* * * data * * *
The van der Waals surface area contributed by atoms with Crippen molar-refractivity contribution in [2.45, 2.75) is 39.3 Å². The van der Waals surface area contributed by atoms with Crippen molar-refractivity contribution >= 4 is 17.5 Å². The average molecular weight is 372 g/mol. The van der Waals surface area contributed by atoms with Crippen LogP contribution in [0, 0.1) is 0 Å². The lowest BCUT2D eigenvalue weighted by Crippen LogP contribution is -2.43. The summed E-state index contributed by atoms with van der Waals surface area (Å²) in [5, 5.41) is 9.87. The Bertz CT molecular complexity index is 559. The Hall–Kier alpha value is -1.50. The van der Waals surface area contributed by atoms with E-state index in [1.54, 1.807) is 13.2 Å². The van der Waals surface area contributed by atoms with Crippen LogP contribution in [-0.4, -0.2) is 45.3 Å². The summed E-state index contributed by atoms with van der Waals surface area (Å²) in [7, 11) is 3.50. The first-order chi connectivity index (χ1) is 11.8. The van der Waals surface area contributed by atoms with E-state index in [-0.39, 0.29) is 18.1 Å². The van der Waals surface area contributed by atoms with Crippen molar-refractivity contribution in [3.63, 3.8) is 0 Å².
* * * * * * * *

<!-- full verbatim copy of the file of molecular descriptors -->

The van der Waals surface area contributed by atoms with Crippen molar-refractivity contribution in [2.45, 2.75) is 39.3 Å². The van der Waals surface area contributed by atoms with Crippen molar-refractivity contribution >= 4 is 17.5 Å². The average molecular weight is 372 g/mol. The van der Waals surface area contributed by atoms with Crippen LogP contribution in [0, 0.1) is 0 Å². The lowest BCUT2D eigenvalue weighted by Crippen LogP contribution is -2.43. The summed E-state index contributed by atoms with van der Waals surface area (Å²) in [5, 5.41) is 9.87. The Bertz CT molecular complexity index is 559. The Hall–Kier alpha value is -1.50. The van der Waals surface area contributed by atoms with E-state index in [1.54, 1.807) is 13.2 Å². The van der Waals surface area contributed by atoms with Crippen LogP contribution in [-0.4, -0.2) is 45.3 Å². The summed E-state index contributed by atoms with van der Waals surface area (Å²) in [7, 11) is 3.50. The first-order chi connectivity index (χ1) is 11.8. The van der Waals surface area contributed by atoms with E-state index in [-0.39, 0.29) is 18.1 Å². The van der Waals surface area contributed by atoms with Crippen molar-refractivity contribution in [3.63, 3.8) is 0 Å².